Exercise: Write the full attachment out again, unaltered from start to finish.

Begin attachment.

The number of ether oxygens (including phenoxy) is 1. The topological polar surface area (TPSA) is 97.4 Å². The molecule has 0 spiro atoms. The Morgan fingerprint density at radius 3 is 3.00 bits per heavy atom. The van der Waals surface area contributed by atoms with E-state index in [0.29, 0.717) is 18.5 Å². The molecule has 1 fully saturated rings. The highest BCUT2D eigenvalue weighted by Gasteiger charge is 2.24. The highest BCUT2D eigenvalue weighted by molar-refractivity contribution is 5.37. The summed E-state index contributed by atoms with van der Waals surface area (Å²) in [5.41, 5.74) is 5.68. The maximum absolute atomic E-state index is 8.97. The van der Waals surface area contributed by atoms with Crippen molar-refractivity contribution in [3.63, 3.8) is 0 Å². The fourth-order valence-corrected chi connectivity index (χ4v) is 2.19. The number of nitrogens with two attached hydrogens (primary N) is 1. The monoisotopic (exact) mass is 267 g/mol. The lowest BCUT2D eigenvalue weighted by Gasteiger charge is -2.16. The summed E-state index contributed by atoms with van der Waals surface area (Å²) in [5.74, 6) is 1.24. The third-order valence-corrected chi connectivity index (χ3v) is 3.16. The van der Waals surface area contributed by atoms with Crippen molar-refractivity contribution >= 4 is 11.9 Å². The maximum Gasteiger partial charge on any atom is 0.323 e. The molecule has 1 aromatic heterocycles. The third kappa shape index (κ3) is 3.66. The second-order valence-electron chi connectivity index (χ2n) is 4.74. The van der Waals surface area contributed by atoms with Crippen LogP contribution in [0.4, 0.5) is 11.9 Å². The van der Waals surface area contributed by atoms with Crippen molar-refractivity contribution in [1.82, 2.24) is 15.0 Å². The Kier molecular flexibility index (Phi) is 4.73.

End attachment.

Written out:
The number of ether oxygens (including phenoxy) is 1. The topological polar surface area (TPSA) is 97.4 Å². The molecule has 0 spiro atoms. The Morgan fingerprint density at radius 3 is 3.00 bits per heavy atom. The van der Waals surface area contributed by atoms with E-state index in [0.29, 0.717) is 18.5 Å². The molecule has 1 fully saturated rings. The highest BCUT2D eigenvalue weighted by Gasteiger charge is 2.24. The highest BCUT2D eigenvalue weighted by molar-refractivity contribution is 5.37. The summed E-state index contributed by atoms with van der Waals surface area (Å²) in [5.41, 5.74) is 5.68. The maximum absolute atomic E-state index is 8.97. The van der Waals surface area contributed by atoms with Crippen molar-refractivity contribution in [3.63, 3.8) is 0 Å². The fourth-order valence-corrected chi connectivity index (χ4v) is 2.19. The number of nitrogens with two attached hydrogens (primary N) is 1. The monoisotopic (exact) mass is 267 g/mol. The lowest BCUT2D eigenvalue weighted by Gasteiger charge is -2.16. The summed E-state index contributed by atoms with van der Waals surface area (Å²) in [5.74, 6) is 1.24. The third-order valence-corrected chi connectivity index (χ3v) is 3.16. The van der Waals surface area contributed by atoms with Crippen molar-refractivity contribution >= 4 is 11.9 Å². The maximum Gasteiger partial charge on any atom is 0.323 e. The molecule has 1 aromatic heterocycles. The third kappa shape index (κ3) is 3.66. The second-order valence-electron chi connectivity index (χ2n) is 4.74. The van der Waals surface area contributed by atoms with Crippen LogP contribution in [0.4, 0.5) is 11.9 Å². The van der Waals surface area contributed by atoms with Crippen molar-refractivity contribution in [1.82, 2.24) is 15.0 Å². The Kier molecular flexibility index (Phi) is 4.73.